Employers May See Increased Accommodation Requests in 2022
The Covid-19 pandemic has created a multitude of challenges for employers. As more employees return to the office in 2022—whether full-time or on a hybrid schedule—employers will face difficult compliance questions and, most likely, increased accommodation requests under the Americans with Disabilities Act (ADA). Employers will likely see accommodation requests in three distinct areas:
Requests for telework as a reasonable accommodation
It is likely that employers will see an increase in requests to telework as a reasonable accommodation. The Equal Employment Opportunity Commission (EEOC) says that telework/work at home may be a form of reasonable accommodation under the ADA because changing the location where work is performed may be a form of modifying a workplace policy. Before Covid-19, employers would argue that an employee’s physical presence in the workplace was an essential job function when faced with telework reasonable accommodation requests, but after nearly 24 months of remote work, it may be difficult for employers to continue to argue this. The pandemic has changed how and where many Americans work. While employers that allowed teleworking during the pandemic do not have to continue allowing it once worksites reopen, employers must still engage in the interactive process when faced with such accommodation requests.
Long-haul Covid-19 is a new disability
Due to the pandemic, there is a brand new type of disability. The Department of Justice, the Department of Health and Human Services, and the EEOC have all stated that “long-haul” Covid-19 may qualify as a disability. Long-haul Covid-19 involves symptoms that can last for weeks or months following infection. These symptoms include, but are not limited to, tiredness, fatigue, difficulty thinking or concentrating, shortness of breath, headache, dizziness upon standing, heart palpitations, chest pain, cough, joint or muscle pain, depression or anxiety, fever, and loss of taste or smell. Further EEOC guidance is forthcoming, but employers should be prepared for accommodation requests for long-haul Covid-19 substantially limiting one or more of the employee’s major life activities.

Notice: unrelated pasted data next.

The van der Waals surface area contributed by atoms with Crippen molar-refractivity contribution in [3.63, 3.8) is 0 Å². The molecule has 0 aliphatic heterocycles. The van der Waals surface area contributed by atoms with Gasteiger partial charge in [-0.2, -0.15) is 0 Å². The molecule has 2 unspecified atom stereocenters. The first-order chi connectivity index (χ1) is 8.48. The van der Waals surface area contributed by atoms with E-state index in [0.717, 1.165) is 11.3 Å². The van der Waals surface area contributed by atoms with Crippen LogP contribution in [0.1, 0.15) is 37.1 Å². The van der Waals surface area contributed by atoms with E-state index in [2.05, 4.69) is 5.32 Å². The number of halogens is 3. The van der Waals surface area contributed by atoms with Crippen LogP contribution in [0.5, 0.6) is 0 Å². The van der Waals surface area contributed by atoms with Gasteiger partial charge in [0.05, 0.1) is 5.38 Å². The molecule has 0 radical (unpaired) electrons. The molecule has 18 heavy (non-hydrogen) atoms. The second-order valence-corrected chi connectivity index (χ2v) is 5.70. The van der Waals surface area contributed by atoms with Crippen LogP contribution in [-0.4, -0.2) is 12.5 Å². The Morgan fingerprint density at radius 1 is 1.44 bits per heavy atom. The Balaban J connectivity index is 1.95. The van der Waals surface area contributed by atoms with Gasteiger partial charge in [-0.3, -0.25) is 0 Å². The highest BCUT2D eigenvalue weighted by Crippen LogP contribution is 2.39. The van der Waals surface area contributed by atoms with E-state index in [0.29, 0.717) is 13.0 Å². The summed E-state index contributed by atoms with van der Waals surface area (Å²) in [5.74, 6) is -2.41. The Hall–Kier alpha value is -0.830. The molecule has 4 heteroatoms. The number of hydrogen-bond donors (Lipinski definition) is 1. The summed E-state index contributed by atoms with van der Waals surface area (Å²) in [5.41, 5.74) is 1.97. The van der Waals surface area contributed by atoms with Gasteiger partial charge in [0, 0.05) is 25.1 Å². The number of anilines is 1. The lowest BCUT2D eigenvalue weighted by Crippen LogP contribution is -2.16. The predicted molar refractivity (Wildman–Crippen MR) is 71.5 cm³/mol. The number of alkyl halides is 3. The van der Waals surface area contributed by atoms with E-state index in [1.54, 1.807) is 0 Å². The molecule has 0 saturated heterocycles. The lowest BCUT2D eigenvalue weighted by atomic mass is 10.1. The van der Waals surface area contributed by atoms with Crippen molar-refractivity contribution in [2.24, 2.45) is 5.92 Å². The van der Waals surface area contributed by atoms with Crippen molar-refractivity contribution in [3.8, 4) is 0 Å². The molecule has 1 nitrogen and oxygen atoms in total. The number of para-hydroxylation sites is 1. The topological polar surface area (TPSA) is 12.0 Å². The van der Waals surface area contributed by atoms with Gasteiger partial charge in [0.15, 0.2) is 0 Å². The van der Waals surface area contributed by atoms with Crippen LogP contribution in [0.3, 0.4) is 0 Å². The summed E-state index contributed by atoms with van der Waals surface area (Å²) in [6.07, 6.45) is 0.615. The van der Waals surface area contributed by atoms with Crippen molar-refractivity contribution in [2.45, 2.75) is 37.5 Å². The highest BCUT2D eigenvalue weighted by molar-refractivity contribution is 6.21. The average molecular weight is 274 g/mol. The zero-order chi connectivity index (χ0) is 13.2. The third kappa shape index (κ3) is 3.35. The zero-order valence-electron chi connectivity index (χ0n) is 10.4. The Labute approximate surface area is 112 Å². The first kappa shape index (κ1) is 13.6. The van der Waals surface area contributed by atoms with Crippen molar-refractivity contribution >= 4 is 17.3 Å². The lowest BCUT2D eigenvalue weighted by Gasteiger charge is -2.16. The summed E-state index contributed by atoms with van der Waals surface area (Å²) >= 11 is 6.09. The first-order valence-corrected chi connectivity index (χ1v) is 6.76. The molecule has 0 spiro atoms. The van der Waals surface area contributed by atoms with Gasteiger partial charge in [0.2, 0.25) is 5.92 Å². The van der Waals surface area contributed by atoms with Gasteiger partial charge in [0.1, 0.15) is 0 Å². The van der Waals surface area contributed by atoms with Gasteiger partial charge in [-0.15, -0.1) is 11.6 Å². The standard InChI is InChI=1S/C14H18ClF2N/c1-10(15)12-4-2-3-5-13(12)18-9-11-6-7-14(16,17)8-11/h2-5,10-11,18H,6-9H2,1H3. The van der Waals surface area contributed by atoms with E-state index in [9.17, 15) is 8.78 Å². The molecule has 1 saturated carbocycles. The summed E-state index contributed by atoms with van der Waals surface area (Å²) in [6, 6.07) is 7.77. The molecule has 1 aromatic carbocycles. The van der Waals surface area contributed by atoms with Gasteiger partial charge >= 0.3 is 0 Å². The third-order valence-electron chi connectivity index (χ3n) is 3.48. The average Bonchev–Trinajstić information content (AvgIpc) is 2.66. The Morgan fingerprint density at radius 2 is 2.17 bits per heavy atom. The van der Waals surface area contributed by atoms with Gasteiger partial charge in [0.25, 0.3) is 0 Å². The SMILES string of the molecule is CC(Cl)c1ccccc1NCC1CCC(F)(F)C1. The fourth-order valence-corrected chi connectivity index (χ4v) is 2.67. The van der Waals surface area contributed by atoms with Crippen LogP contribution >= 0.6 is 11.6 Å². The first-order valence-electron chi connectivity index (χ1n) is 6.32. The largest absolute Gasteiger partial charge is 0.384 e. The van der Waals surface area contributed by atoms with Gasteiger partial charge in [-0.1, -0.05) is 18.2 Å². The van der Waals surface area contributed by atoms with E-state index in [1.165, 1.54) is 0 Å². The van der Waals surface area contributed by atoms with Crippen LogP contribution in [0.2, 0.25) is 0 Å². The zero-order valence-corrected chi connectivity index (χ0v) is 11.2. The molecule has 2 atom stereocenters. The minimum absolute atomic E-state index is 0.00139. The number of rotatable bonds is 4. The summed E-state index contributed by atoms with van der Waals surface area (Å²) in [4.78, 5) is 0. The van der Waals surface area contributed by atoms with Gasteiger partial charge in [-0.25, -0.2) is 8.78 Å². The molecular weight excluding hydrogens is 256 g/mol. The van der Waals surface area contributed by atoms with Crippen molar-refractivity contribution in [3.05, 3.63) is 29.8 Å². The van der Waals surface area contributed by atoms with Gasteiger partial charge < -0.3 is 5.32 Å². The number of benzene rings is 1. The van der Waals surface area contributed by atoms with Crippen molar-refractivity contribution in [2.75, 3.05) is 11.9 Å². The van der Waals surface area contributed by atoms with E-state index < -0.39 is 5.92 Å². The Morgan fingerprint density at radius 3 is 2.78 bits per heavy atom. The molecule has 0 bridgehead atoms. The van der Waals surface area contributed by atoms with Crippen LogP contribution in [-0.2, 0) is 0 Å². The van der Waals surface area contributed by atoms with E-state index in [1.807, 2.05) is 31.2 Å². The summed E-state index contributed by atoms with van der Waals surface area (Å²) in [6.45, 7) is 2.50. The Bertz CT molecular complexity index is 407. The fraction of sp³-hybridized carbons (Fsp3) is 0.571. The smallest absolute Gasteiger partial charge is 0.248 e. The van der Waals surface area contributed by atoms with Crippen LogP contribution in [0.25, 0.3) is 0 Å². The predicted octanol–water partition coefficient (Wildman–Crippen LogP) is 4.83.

Vaccine mandates and exemption policies
Court rulings to date confirm that employers can lawfully mandate vaccines, as long as they provide exemptions for approved reasons of religion and disability. Disputes over employer exemption policies and exemption request decisions have infiltrated the courts, and will continue to do so in 2022. Employers should continue to engage in the interactive process when faced with vaccine accommodation requests.
So, how can employers prepare for these anticipated requests? Employers should ensure they have established policies and procedures to evaluate each accommodation request and assess the extent of the hardship, if any, the accommodation may impose on the operation of the business. When responding to reasonable accommodation requests under the ADA, employers must consider them on an individualized, case-by-case basis and engage in an interactive dialogue with the requestor. Employers do not have to grant accommodation requests that would require significant difficulty or expense.